When I was 13, I was sent to the optician for the first time, and came home with glasses. Suddenly, the world was sharp all around me. I was surprised by the crisp lines of the tree branches against the sky. It was news to me that I was near-sighted, because I had been used to seeing the world in a blur.
Apple Inc. sells a similar epiphany, starting this week, in the shape of a notebook computer. One of its new MacBook Pro models has a "Retina" display, a screen that packs four times as many pixels as a standard display.
Why is this a big deal? It's not easy to describe in print, but a look at the screen tells the whole story. It's like putting on glasses and realizing you're nearsighted. Much like the screen on the latest iPad, the new display makes all other screens look dull and fuzzy.
Even the icons on the Mac screen look so much more detailed. On the calendar icon, you can make out the dots for the individual dates. On the Address book, you suddenly see that the "at" sign on the cover is embossed.
High-resolution photos look really, really sharp. Low-resolution photos, like those on Facebook, are revealed as mushy and indistinct.
With a resolution of 2,880 by 1,800 pixels, the Retina screen can show every pixel in a five-megapixel shot, all at once. It has more pixels than a high-definition TV set — 2.5 times as many.
As you might expect, this epiphany doesn't come cheap. The MacBook Pro with Retina display starts at $2,199.
That's nearly three times more than the average consumer spends on a laptop, but it isn't a bad price for the video editors, photographers and graphic designers who are the intended buyers.
In fact, the new MacBook looks like a steal compared to a regular, non-high-resolution MacBook with a screen of the same size, at 15.4 inches diagonally. When a regular MacBook is upgraded with the 8 gigabytes of RAM and 256-gigabyte flash-based "hard drive" that come standard on the Retina model, it costs $2,399. So you're basically saving $200 by getting the better screen.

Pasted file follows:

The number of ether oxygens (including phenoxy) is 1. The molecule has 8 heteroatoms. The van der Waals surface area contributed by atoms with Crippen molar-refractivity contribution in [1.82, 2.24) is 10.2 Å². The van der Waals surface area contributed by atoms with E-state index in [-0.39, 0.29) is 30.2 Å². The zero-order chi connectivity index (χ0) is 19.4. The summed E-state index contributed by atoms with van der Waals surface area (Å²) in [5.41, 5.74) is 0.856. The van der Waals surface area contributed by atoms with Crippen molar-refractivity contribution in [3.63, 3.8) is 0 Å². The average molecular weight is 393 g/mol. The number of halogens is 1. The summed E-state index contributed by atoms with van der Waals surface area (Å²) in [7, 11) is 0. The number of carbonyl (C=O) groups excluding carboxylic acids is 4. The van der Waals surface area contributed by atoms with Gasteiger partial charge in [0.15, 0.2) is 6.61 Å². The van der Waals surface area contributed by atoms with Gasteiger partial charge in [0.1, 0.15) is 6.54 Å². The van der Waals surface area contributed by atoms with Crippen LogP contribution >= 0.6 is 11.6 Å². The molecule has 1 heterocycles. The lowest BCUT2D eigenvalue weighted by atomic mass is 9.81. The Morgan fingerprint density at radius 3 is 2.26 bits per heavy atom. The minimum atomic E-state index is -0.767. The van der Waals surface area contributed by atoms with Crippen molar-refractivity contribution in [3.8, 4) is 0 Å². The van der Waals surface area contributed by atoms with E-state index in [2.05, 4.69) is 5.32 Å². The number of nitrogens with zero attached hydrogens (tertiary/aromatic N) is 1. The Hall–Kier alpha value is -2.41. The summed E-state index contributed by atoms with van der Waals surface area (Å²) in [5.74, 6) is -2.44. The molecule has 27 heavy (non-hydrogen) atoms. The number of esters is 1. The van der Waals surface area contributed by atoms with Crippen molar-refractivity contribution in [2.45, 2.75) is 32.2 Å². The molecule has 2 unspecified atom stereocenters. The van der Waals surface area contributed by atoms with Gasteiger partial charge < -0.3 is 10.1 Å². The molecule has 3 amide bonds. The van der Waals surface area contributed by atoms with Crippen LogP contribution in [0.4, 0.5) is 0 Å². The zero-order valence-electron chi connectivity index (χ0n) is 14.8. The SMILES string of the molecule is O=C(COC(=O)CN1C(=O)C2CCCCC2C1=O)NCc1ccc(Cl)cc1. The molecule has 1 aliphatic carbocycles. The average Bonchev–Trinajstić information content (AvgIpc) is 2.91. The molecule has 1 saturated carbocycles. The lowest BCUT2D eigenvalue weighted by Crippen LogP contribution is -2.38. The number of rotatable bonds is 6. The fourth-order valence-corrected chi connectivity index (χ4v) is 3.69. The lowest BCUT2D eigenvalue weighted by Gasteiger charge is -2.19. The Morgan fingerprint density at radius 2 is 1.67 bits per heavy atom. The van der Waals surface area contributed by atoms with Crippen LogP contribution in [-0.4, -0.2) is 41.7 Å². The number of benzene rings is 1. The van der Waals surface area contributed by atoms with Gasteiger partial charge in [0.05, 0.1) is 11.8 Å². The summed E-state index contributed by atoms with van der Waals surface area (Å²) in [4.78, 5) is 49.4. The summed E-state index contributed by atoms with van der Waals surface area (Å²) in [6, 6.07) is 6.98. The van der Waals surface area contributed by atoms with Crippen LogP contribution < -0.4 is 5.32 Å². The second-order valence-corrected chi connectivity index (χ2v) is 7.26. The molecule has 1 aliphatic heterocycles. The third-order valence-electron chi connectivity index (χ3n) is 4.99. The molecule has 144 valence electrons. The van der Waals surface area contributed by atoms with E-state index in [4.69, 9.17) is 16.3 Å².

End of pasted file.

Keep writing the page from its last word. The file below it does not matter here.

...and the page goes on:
There are a few other differences between the Retina MacBook and the regular one. It's thinner, lighter and lacks a DVD drive. It even lacks an Ethernet port for Internet connections. This was a problem as soon as I unpacked the unit, because getting on the office Wi-Fi can be troublesome. Apple sells a $29 Ethernet adapter that plugs into one of the two high-speed, multi-purpose "Thunderbolt" ports. It would have been a nice gesture for them to include one in the box.
If the stripped-down features of the MacBook Pro remind you of something, it's probably the MacBook Air, that ultra-slim laptop Apple first released in 2008. Many who saw it then recognized it as the future of laptops, and the new MacBook Pro is the proof of that prophecy — in many ways, it's a super-sized MacBook Air.
The MacBook Pro is just 0.7 inches thick. That's the same as the Air at its thickest point, but unlike the Air, the Pro doesn't taper into a wedge shape. It's the same thickness all the way through, making it feel a lot more substantial than the Air.
The screen is partly to blame for this. That's because the sharper screen is also darker. To get it looking as bright as other laptops, Apple has to pump more light through it. More light takes more power. To get the Pro to last for about seven hours of work (a claim I did not have time to test), Apple had to increase the size of the battery. It takes up nearly half of the internal space of the laptop.
I suspect the Retina screen is coming first to a relatively big MacBook because its chassis provided Apple with the space to expand the battery. In a MacBook Air, there's no space for a bigger battery, so a Retina screen would have meant shorter battery life. That would have been a tough sell.
I hope Apple or another manufacturer figures out a way around the battery issue, because I want to see this type of display in every device. Of course, desktop displays aren't limited by power consumption in the same way, so we can hope to see super-resolution monitors soon. It's time for our computers to give us glasses.